Darvish’s early exit vs. Royals causes stir

ARLINGTON, Texas – At first glance, it didn’t make sense that Rangers manager Ron Washington would pull Yu Darvish after 99 pitches in a 1-0 game Sunday.

After all, it was just three starts ago that Washington allowed Darvish to throw 130 pitches with a six-run lead.

The reason for Darvish’s exit after seven innings: plain old fatigue.
“After the sixth he said he was starting to get a little gassed,” Washington said. “After the seventh we asked him, he said he was a little gassed. So I wasn’t going to send him back out there if he was feeling fatigued.”

Darvish’s interpretation of the events was slightly different, but basically the same.

“First of all, I never told him that I was gassed,” Darvish said through an interpreter. “What I told him was that after the seventh inning, I told him I was a little bit fatigued, but I told him that I could still pitch.

“But I also told him that it might be better off with [reliever Tanner] Scheppers than taking me out to the mound again in the next inning.”

Sounds like admitting he was “gassed” is a matter of pride for Darvish. The fact he even made the suggestion of bringing in Scheppers probably says more about Darvish’s physical state.

It also says more about the struggle Darvish had in the early innings against the Royals. Darvish had a 26-pitch second inning, which included center fielder Craig Gentry throwing out Billy Butler at home to save a run.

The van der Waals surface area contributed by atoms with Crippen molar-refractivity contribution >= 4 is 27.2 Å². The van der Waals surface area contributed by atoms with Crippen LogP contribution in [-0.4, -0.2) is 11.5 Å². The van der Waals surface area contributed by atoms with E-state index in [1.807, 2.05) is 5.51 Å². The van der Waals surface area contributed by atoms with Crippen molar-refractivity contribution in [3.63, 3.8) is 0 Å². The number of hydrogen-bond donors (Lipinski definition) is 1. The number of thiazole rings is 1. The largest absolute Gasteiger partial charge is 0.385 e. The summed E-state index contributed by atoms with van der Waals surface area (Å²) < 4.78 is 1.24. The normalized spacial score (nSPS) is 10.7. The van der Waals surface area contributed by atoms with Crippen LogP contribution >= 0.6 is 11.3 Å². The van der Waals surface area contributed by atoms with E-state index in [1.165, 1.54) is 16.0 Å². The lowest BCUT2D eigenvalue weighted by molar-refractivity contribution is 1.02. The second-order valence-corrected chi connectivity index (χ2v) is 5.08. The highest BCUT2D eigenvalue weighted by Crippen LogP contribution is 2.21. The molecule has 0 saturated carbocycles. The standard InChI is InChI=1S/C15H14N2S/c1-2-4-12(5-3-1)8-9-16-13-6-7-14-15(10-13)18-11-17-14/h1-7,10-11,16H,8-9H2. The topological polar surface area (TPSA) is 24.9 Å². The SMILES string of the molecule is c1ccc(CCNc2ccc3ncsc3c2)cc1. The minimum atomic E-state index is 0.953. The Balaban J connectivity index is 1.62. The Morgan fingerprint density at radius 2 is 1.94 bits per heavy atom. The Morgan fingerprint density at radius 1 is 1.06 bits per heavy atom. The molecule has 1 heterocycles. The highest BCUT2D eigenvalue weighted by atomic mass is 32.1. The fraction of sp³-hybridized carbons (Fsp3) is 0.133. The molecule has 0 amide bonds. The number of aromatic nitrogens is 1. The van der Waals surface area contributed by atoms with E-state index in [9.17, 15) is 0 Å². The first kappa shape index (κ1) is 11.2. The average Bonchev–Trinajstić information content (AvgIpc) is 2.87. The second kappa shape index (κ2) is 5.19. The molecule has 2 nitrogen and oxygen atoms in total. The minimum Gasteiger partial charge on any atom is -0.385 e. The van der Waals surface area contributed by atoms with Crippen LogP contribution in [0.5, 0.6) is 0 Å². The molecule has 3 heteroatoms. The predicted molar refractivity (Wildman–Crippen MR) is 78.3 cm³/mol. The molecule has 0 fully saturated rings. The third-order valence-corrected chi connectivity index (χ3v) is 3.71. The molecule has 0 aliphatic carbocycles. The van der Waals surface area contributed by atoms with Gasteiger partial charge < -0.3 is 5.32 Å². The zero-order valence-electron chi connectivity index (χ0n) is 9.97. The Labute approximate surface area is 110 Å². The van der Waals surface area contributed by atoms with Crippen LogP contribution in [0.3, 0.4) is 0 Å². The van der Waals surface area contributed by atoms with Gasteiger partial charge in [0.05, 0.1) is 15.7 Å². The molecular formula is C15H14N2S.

In the fourth inning, Darvish walked the leadoff man and hit the next batter. A wild pitch put both runners in scoring position before Darvish got out of the jam.

“My hat’s off to Gentry for that great play that he made,” Darvish said. “If it weren’t for that play, I think I would have struggled a lot more.”

Darvish cruised through his final three innings to finish with his second-lowest pitch count of the season. He threw 85 pitches in his second start of the season, against the Angels.

After the bullpen gave up a run to tie the score in the eighth, the decision to remove Darvish looked even more questionable. The Rangers came back to win, 3-1.

However, Darvish didn’t have the same command of his pitches that he had in his 130-pitch outing against Detroit. Which is why a 99-pitch outing — his second-lowest of the season — can be more draining than a 130-pitch outing.

“He was just fighting himself all day,” Washington said. “But he’s a warrior. He got us into the seventh inning, a 1-0 ballgame. He pitched around a lot of opportunities that the Kansas City Royals had, so that just goes to show you right there, even when he’s not at his best or feeling his best, [what] he’s capable of doing.”

Darvish said he was helped by the Royals becoming more aggressive at the plate in the later innings. He allowed just three hits — and no homers for the first time in seven starts — and struck out six.

“It was a really meaningful outing, the fact that I was able to shut them out for seven innings, despite all the stuff that I didn’t have today,” Darvish said.

After throwing 130 pitches on May 16, Darvish threw 101 and 116 pitches in his next two outings. He said Sunday’s relatively early exit was not the result of any illness or residual fatigue.

“Any time I throw more than seven innings, I feel a little fatigued after that,” Darvish said. “It was nothing special today.”

Follow Keith Whitmire on Twitter: @Keith_Whitmire